The Woolsey Fire (the one that forced Kim and Kourtney Kardashian out of their homes) has charred 129 square miles, and CalFire said the blaze was only 5% contained as of 7 a.m. PT on Sunday.
"Imminent threat! Malibu lakes residents must leave area immediately," the LA County fire department wrote on Twitter Friday morning.
Shortly after noon on Friday, the City of Malibu said on its website that the "fire is now burning out of control and heading into populated areas of Malibu. All residents must evacuate immediately."LA County Sheriff's Deputies were knocking on doors there, telling everyone in the star-studded beach town to get out.
As a result of the blazes, 250,000 people in Ventura and LA counties had been evacuated as of Friday night, the Times said.
By Friday evening, about 75% of the Ventura County city of Thousand Oaks had been abandoned, fire officials said according to the Associated Press.
Firefighters are racing to keep flames from charring people's homes, but as the LA Fire Department's Eric Scott pointed out on Twitter, some houses are better protected than others, since green vegetation can help keep flames back.
On Friday morning, less than 24 hours after the two fires broke out, acting Gov. Newsom declared a state of emergency in Los Angeles and Ventura counties.
The fires forced the 101 freeway to shut down in a couple different areas.
In Ventura County, a nine-mile southbound stretch from Wendy Drive to Lewis Road where the Hill Fire raged, was closed. In LA County, a section of the freeway from the Mulholland Drive/Valley Circle Boulevard exit to Reyes Adobe Road was closed to traffic both ways after flames from the Woolsey Fire jumped across the highway.
Wildfire "season," in California used to run from late summer through the fall, since autumn's Santa Ana winds help blow flames around.
But as the planet heats up, unseasonably high temperatures and drought conditions are becoming more common. So fire officials in the state are succumbing to the idea that fires may not be limited to any specific season anymore.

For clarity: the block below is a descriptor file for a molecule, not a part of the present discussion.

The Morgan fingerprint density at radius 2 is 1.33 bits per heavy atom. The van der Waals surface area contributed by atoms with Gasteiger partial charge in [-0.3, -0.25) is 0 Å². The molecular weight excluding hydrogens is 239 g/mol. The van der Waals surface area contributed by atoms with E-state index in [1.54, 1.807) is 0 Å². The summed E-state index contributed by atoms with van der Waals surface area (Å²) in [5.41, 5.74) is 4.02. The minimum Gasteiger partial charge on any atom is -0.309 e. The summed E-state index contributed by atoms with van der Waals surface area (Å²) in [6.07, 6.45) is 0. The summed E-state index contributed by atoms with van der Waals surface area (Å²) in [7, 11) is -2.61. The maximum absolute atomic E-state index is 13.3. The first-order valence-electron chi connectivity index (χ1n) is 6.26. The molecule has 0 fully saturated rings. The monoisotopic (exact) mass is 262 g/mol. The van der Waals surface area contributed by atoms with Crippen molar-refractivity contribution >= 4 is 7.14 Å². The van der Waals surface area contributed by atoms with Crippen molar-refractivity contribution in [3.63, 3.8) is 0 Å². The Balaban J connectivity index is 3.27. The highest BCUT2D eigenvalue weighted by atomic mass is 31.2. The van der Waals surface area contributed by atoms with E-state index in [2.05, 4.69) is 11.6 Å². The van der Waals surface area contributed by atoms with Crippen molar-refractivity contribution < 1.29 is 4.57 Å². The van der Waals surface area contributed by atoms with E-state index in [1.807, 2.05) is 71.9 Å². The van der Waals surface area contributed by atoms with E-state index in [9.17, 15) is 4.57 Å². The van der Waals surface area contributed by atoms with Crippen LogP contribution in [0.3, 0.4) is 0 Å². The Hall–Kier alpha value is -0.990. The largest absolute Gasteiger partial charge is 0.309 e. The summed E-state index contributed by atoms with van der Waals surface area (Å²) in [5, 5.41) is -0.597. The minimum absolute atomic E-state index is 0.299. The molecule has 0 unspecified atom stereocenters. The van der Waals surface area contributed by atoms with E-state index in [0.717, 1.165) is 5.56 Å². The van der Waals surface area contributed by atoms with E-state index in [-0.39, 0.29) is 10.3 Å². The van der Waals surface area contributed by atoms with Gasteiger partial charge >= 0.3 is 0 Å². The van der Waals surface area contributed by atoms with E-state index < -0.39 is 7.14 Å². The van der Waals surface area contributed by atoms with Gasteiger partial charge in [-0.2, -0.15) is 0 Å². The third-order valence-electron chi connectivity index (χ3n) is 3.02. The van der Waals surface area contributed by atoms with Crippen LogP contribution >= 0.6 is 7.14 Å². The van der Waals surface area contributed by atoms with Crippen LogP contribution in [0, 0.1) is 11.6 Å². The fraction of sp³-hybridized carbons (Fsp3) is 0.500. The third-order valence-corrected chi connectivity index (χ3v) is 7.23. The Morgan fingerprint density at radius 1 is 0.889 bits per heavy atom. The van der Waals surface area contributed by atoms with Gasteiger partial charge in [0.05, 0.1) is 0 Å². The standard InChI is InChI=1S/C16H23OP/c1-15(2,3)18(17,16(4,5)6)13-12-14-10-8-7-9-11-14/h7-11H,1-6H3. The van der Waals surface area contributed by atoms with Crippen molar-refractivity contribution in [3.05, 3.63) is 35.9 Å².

Bryan Logan contributed reporting.
This is a developing story. Check back for updates.
We're in perilous times for political dialogue across the aisle.
Many people think it's no longer even possible to have cordial political discussion. According to my patients, my podcast guests, and the 50 people I interviewed for my forthcoming book on the topic, far too many people — romantic partners, friends, family members — are engaging in bruising political arguments that accomplish nothing except irreparably harming their relationships.
A man familiar with my work wrote me that his sister-in-law had called off her engagement over a difference of opinion with her fiancé about Supreme Court Justice Brett Kavanaugh's Senate hearing, and another man emailed me that he and his brother had unfriended each other on Facebook for the same reason.
But regardless of the wreckage we are seeing, often abetted by the partisan media and the internet, there is hope!
Take my relationship, for example. I'm a committed liberal psychotherapist and author. My husband, Rick Brookhiser, is a senior editor of the "National Review," the leading journal of conservative opinion. We agree about almost nothing political, yet he and I have managed to remain civil for almost 40 years.
How did we accomplish this astonishing feat?
We've learned how to talk about politics, and what not to talk about — and we agree about almost everything else.